Watching The Mandalorian has always given me a vague sense of deja vu, as if I were watching exactly the Star Wars television series I would’ve wanted to see as a kid. According to the Wikipedias, Jon Favreau is five years older than me and grew up in New York City, but especially with the first episode of season 2, “The Marshal,” he’s somehow managed to translate the hopes of a 10-year-old living in the Atlanta suburbs in 1981 directly to the screen.
To be clear, I wouldn’t have been able to come up with any actual stories, or in fact anything specific apart from lots more of this, please. But The Empire Strikes Back left impressionable kids with near-infinite potential: not only could the movies’ story go in any direction, but there were so many possibilities for new planets and new characters and new stories.
When it became clear that this episode was quickly heading back to Tatooine, I worried that they had already run out of ideas. It was the same deflated feeling I had watching Return of the Jedi the first time: all that potential energy from Empire tossed out in favor of a second Death Star and another trip back to Tatooine.1For a planet that’s supposedly the farthest point away from a bright center of the galaxy, Tatooine does seem to have an awful lot going on. Every time they go back to the same well, it just makes the galaxy feel smaller and less imaginative.
The last time The Mandalorian went back to Tatooine, in an episode called “The Gunslinger,” I thought it walked precariously on the narrow line between “expanding the universe” and “fan service,” just managing to land on the right side. It didn’t seem to be adding as much to the universe as it was simply calling back to stuff we just wanted to see again. The thing that saved it was giving viewers their first chance to see what had happened to the familiar locations after Return of the Jedi and the fall of the Empire.
“The Marshal” had more of a feeling of digging deeper and expanding on stuff we’ve seen before, instead of just repeating it. The callbacks and nerd rewards are left in the details — sound design, costuming, bits of text or graffiti — instead of being made the primary focus. The focus is on the story; like many of the stories in The Mandalorian, it’s one that would be perfectly suited to a 60s TV Western, with the residents of a small town being forced to work with the natives to fight against a common enemy. The depth in this one comes from seeing more of the Tusken Raiders, acknowledging that they have a society, and aren’t just an anonymous threat to the civilized main characters.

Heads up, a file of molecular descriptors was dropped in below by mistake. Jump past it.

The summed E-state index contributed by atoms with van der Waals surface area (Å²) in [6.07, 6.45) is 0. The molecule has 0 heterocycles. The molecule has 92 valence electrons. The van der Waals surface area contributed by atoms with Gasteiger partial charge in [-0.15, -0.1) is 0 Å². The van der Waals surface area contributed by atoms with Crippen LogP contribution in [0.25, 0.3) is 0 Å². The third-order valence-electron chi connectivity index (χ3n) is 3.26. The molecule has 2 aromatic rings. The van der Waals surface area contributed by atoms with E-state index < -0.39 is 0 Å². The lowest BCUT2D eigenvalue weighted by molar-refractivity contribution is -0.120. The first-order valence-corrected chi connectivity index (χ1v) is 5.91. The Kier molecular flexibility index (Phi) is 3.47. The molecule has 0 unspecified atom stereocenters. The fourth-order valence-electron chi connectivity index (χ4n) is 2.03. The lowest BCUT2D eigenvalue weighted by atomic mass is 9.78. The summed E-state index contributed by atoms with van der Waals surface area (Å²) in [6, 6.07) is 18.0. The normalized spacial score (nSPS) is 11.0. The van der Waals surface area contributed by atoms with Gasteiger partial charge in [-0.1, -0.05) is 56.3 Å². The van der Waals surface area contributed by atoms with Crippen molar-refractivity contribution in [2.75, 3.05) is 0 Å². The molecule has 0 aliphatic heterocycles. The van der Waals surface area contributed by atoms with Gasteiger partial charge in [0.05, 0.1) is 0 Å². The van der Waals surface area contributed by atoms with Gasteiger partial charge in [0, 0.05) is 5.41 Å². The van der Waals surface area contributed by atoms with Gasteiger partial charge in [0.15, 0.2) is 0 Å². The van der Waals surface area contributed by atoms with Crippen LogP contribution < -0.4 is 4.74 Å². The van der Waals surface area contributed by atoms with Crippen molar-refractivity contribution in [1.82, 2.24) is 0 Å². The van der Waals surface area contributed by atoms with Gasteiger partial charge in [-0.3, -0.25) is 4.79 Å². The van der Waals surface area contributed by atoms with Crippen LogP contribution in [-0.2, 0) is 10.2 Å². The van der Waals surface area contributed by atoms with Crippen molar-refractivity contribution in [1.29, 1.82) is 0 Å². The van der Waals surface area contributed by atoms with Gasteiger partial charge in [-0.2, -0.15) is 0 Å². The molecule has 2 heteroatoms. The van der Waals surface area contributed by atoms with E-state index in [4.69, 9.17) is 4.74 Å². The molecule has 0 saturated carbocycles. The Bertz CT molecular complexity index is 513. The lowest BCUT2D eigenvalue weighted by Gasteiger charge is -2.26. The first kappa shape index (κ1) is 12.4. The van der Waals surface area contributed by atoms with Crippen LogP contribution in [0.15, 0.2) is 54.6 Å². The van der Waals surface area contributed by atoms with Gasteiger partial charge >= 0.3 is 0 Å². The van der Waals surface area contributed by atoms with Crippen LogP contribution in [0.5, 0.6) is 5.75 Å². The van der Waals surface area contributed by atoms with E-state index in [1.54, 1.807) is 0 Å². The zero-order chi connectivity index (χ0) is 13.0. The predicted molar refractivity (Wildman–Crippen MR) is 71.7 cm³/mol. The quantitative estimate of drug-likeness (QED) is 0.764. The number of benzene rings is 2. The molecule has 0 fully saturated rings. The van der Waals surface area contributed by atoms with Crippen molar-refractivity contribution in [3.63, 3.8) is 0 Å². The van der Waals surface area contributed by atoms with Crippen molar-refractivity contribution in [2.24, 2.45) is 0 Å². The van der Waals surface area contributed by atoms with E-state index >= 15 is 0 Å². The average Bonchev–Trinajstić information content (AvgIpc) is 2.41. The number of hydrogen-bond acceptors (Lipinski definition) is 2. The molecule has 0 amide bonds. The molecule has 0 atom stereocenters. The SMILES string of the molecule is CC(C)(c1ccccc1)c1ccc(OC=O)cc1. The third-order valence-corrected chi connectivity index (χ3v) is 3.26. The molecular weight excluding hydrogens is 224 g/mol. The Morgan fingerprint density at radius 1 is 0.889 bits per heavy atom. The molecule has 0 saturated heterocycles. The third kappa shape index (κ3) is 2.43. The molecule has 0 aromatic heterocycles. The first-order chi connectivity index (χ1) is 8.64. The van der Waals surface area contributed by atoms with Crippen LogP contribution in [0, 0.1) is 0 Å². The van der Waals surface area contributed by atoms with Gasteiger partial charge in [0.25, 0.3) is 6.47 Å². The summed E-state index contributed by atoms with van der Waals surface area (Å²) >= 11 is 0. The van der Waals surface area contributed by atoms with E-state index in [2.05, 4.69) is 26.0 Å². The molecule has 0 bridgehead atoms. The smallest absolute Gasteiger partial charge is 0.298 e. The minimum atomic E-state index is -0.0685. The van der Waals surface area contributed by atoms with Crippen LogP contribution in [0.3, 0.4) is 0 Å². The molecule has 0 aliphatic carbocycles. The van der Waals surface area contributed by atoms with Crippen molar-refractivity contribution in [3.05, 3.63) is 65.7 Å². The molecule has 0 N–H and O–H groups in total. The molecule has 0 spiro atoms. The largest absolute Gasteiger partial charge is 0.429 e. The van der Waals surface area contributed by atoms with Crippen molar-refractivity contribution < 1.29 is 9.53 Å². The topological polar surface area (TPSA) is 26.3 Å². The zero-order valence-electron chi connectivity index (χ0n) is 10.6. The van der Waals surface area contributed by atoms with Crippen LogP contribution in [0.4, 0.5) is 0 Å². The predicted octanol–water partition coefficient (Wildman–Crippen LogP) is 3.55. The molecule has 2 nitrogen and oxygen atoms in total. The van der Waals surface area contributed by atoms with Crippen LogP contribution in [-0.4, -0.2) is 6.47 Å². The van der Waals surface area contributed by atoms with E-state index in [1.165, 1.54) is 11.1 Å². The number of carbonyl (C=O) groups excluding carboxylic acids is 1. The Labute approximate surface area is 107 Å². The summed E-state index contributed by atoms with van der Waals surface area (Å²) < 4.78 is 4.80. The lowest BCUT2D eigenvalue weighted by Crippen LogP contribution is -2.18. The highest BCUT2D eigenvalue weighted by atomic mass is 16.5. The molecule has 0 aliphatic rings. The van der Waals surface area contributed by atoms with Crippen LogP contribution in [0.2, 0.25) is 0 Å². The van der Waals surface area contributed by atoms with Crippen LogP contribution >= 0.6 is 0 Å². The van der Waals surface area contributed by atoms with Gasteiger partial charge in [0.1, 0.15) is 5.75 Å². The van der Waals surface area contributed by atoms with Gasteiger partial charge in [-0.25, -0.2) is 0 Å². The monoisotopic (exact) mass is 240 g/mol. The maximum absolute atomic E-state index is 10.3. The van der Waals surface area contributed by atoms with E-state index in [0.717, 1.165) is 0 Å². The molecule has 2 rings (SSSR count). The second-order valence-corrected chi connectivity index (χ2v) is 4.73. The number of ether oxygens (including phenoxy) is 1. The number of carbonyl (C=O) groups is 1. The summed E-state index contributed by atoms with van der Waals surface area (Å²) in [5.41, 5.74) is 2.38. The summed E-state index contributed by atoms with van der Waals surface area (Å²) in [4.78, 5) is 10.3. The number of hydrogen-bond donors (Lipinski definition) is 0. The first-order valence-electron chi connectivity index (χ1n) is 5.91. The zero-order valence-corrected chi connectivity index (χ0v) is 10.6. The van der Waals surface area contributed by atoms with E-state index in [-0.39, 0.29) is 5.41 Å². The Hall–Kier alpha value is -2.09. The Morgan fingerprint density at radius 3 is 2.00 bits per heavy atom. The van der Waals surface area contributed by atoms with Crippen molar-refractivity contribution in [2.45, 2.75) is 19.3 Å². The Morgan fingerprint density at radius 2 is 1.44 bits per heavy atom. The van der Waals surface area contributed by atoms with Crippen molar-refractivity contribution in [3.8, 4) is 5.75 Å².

One thing I love that seems to be common among Jon Favreau’s movies and television that I’ve seen: they manage to work within the increasingly byzantine demands and constraints of a franchise, but still manage to feel like they were made by a fan. It seems apparent that this episode was made in close conjunction with the Lucasfilm story group; there are too many connections to books and comics and video games scattered throughout the details. But it’s also apparent that this was made by somebody who loves Star Wars and has wanted to tell new stories in this setting ever since they saw the movies.
Last year, we were in a game store in Florida and started talking to the resident Star Wars nerds about The Mandalorian, and they were very critical of the show, concluding that Star Wars: Rebels was so much better. The concept was — and still is — so alien to me that they might as well have been talking in hand signals and grunting sounds. It’s inexcusably cheesy for me to write, but I’m shamelessly a fan of this show: if you want to know how to do episodic Star Wars, this is the way.